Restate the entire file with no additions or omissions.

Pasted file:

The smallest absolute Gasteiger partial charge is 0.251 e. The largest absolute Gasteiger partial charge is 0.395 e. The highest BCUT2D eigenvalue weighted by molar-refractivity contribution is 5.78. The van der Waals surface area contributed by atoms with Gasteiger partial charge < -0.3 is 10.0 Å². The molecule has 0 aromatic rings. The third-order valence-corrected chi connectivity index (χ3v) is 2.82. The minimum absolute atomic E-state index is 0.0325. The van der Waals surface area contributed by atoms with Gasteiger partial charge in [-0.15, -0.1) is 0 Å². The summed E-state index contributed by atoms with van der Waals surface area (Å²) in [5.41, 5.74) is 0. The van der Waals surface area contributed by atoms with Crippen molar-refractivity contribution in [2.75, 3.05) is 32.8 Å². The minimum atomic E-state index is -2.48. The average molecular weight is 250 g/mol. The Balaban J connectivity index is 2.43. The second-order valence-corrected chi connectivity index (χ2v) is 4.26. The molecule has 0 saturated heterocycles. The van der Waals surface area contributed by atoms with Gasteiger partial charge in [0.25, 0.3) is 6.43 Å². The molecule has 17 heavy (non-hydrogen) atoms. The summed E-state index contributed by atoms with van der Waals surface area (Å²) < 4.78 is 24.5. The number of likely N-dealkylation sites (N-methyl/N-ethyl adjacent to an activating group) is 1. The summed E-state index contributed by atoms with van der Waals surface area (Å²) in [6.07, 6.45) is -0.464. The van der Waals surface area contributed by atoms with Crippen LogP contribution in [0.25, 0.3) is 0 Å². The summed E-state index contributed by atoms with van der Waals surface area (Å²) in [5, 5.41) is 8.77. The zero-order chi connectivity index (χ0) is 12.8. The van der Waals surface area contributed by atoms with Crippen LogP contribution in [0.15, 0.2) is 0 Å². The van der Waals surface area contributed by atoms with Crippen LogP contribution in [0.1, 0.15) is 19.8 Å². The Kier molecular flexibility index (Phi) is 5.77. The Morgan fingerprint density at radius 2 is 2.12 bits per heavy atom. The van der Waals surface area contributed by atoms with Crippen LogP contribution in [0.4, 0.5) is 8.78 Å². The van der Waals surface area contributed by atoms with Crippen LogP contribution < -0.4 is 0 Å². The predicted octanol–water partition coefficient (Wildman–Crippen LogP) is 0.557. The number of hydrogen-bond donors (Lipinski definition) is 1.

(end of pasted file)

The smallest absolute Gasteiger partial charge is 0.251 e. The largest absolute Gasteiger partial charge is 0.395 e. The highest BCUT2D eigenvalue weighted by molar-refractivity contribution is 5.78. The van der Waals surface area contributed by atoms with Gasteiger partial charge < -0.3 is 10.0 Å². The molecule has 0 aromatic rings. The third-order valence-corrected chi connectivity index (χ3v) is 2.82. The minimum absolute atomic E-state index is 0.0325. The van der Waals surface area contributed by atoms with Gasteiger partial charge in [-0.15, -0.1) is 0 Å². The summed E-state index contributed by atoms with van der Waals surface area (Å²) in [5.41, 5.74) is 0. The van der Waals surface area contributed by atoms with Crippen molar-refractivity contribution in [2.75, 3.05) is 32.8 Å². The minimum atomic E-state index is -2.48. The average molecular weight is 250 g/mol. The Balaban J connectivity index is 2.43. The second-order valence-corrected chi connectivity index (χ2v) is 4.26. The molecule has 0 saturated heterocycles. The van der Waals surface area contributed by atoms with Gasteiger partial charge in [0.25, 0.3) is 6.43 Å². The molecule has 17 heavy (non-hydrogen) atoms. The summed E-state index contributed by atoms with van der Waals surface area (Å²) < 4.78 is 24.5. The number of likely N-dealkylation sites (N-methyl/N-ethyl adjacent to an activating group) is 1. The summed E-state index contributed by atoms with van der Waals surface area (Å²) in [6.07, 6.45) is -0.464. The van der Waals surface area contributed by atoms with Crippen LogP contribution in [0.25, 0.3) is 0 Å². The summed E-state index contributed by atoms with van der Waals surface area (Å²) in [5, 5.41) is 8.77. The zero-order chi connectivity index (χ0) is 12.8. The van der Waals surface area contributed by atoms with Crippen LogP contribution in [0.15, 0.2) is 0 Å². The van der Waals surface area contributed by atoms with Crippen LogP contribution in [0.1, 0.15) is 19.8 Å². The Kier molecular flexibility index (Phi) is 5.77. The Morgan fingerprint density at radius 2 is 2.12 bits per heavy atom. The van der Waals surface area contributed by atoms with Crippen LogP contribution in [0.4, 0.5) is 8.78 Å². The van der Waals surface area contributed by atoms with Crippen LogP contribution < -0.4 is 0 Å². The predicted octanol–water partition coefficient (Wildman–Crippen LogP) is 0.557. The number of hydrogen-bond donors (Lipinski definition) is 1.